Hammock — A hanging, easily swung cot or lounge of canvas or netting suspended between two trees or other supports. From the Spanish word hamaca. — American Heritage Dictionary
The decline of the hammock in our society is similar to the abandonment of the front porch, for those homes that still have them. The porch saw its use dwindle with the advent of air conditioning and television, and in later years the “deck” replaced the porch and became a common part of not only new construction but add-ons to existing homes.
And yet, the hammock has much to recommend it. For adults — at least those over the age of 50 — it conjures up memories of the halcyon days of youth, when lying in a hammock and gazing at a South Dakota sky brought a tranquility as comforting as a grandmother’s kiss.
Nor was the practicality of the hammock lost on sailors, who used them for sleeping. They were a space-saver, and had the added benefit of providing a level, if airborne, suspension during windy seas.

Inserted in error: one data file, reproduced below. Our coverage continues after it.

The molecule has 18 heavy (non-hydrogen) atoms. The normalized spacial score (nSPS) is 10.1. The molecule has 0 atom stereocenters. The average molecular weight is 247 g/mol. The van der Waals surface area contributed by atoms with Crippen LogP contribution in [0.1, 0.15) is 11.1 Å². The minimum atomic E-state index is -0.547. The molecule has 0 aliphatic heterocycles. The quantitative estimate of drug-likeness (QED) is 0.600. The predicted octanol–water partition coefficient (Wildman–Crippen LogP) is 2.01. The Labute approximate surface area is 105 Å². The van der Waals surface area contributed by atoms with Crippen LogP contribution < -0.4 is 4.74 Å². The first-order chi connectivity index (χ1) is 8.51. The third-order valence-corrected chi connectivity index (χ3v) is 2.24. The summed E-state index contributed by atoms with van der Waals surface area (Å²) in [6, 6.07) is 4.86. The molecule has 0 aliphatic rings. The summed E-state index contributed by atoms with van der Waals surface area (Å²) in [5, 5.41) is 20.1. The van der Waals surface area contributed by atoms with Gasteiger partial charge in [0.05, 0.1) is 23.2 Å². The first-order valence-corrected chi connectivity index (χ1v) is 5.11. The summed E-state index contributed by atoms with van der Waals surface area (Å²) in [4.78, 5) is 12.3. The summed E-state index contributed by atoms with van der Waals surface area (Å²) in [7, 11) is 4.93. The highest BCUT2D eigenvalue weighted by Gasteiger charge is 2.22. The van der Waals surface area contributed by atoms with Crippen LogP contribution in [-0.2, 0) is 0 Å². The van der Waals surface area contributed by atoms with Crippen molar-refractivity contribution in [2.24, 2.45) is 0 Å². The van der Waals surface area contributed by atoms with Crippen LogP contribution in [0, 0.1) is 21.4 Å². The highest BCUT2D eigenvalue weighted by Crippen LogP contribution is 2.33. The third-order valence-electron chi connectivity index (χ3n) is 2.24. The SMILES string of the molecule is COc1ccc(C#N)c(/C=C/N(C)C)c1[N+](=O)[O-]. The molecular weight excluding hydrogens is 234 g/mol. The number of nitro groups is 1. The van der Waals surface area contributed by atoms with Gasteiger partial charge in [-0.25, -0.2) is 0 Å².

Unlike many creature comforts of today, the hammock was easy to install, inexpensive as an old piece of canvas, and portable as the local newspaper. Generally hung between two trees, soas to provide shade on a warm summer day, it could be moved behind the garage or anywhere a couple of hooks were mounted.
Hammocks ranged from common to fancy, which sported multi-colored fabric on a metal framework. Though perhaps more pleasing to some eyes, it would not allow the swinging motion provided by a breeze or a mischievous playmate.
Hammocks also took utility into account. Those made of rope or netting allowed total
ventilation during hot days. The old canvas hammock that hung between two cottonwood trees on our family farm was the perfect place to read a book, daydream, or hide from chores. And, it provided one other unique advantage. When those summer squalls would arrive, the canvas quickly could suffice as a cocoon, blocking the elements but leaving the occupant free to enjoy the excitement of the storm.
After the mid-afternoon nap, the best use of the hammock is a place to catch up on summer reading. Popular now is “Go Set a Watchman,” Harper Lee’s second novel. It was a perfect Father’s Day gift, but those high 90-degree days forced me to retreat indoors. Now, however, with cooler temperatures this week, I’m heading back outside, book in hand, to the hammock, of course.
Aug. 5, 2015